Offline MbfVA

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Re: What is this?
« Reply #6 on: December 05, 2017, 04:28:20 PM »
if a dash of Clorox didn't faze it, I think that would prove Don's point  depending on the color fastness of the heartwood?   The splotchiness makes me think of mold.   I looked at the photo again, and the reproduction is kind of poor so I'm not really sure what I'm seeing.  I have definitely seen mold or fungus that color.

Offline Don P

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Re: What is this?
« Reply #7 on: December 05, 2017, 05:45:03 PM »
From pg 38 here, there is a bad pic;
https://fpinnovations.ca/media/publications/Documents/wood-discoloration.pdf
Quote
A distinct blotchy red/pink stain in hemlock and Douglas-fir is caused by Cephaloascus fragrans or C. Ibidus. Sometimes it is also found on green lumber.

The section on extractives held promise as well  :D. What you have there is a stain.
Pg 31 has an interesting section on "sour felling" trees to help dry them a little, reduce bluestain and ambrosia beetles.

Offline Peter Drouin

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Re: What is this?
« Reply #8 on: December 05, 2017, 06:58:32 PM »
A new JLG Lull, nice. The frame is nice too. :D
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Offline flyingparks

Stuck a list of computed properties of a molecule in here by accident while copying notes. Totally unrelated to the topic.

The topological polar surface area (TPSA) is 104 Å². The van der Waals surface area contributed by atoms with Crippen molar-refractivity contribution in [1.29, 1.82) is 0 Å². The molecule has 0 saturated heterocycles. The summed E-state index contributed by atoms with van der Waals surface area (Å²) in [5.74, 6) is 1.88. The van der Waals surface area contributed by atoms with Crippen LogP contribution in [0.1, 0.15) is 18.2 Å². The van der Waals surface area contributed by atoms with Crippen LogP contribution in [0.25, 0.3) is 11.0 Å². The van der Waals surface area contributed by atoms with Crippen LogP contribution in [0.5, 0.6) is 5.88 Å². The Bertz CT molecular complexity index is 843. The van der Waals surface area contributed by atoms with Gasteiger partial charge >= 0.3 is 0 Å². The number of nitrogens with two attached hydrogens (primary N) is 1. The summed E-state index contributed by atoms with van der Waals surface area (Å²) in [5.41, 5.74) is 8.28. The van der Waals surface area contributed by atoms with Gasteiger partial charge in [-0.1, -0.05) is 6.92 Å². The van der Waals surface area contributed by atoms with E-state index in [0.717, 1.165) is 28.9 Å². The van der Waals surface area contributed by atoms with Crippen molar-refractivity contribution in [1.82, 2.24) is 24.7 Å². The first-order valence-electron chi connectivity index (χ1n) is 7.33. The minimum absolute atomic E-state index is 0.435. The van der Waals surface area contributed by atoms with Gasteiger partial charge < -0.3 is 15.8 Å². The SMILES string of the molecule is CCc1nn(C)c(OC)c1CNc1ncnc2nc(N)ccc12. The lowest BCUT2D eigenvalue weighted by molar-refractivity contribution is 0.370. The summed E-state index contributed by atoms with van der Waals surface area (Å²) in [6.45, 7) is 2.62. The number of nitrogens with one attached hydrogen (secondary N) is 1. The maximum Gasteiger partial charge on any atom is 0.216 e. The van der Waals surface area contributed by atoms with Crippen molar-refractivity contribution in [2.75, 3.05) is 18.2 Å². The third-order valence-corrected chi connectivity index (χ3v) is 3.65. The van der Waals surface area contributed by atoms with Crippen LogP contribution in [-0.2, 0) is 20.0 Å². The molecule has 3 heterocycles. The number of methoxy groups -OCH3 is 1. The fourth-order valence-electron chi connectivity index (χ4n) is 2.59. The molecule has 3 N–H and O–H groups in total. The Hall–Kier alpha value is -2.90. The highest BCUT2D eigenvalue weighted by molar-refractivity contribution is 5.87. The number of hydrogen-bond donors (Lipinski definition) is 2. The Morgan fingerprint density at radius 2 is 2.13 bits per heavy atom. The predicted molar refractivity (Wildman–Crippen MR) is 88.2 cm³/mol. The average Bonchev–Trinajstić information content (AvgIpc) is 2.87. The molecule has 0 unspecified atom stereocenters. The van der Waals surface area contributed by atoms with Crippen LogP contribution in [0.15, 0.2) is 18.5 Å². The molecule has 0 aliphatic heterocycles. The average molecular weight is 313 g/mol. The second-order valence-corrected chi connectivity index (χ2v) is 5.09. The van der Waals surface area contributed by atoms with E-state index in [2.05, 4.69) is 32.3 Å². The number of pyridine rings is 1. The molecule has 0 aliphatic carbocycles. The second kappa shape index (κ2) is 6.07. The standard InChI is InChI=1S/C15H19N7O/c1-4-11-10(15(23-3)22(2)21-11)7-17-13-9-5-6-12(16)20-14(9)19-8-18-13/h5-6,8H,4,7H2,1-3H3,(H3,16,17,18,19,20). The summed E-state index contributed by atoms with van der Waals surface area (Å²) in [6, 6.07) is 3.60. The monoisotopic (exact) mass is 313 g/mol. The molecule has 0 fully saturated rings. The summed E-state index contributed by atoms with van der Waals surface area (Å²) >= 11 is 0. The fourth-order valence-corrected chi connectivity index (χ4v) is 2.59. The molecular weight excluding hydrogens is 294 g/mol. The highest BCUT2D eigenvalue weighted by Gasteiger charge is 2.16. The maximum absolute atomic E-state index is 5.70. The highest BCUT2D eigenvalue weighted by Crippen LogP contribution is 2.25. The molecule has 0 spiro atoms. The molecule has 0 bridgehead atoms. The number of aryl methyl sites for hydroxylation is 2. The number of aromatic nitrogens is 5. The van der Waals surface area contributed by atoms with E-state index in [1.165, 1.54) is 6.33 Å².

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Re: What is this?
« Reply #9 on: December 05, 2017, 08:24:41 PM »
Thanks for the replies guys. After doing some research and contacting the supplier. It appears the man Don P has done it once again. Pretty cool. I love learning new things!

Offline MbfVA

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Re: What is this?
« Reply #10 on: December 06, 2017, 01:19:02 AM »
I am saving your reference links, Don.  Thanks.  Pretty soon I'll have a wood library, perhaps somewhat sad and ironic in that the shelves will be digital rather than wood.

The usual Latin style scientific names are revealing.  One seems to be penicillin related; another suggests cephalosporin, which if memory serves is a treatment for anthrax (could not immediately verify that in Wikipedia, but I didn't dig too deep).  It's amazing how many different fungi/molds have been found useful as  components of life-saving drugs.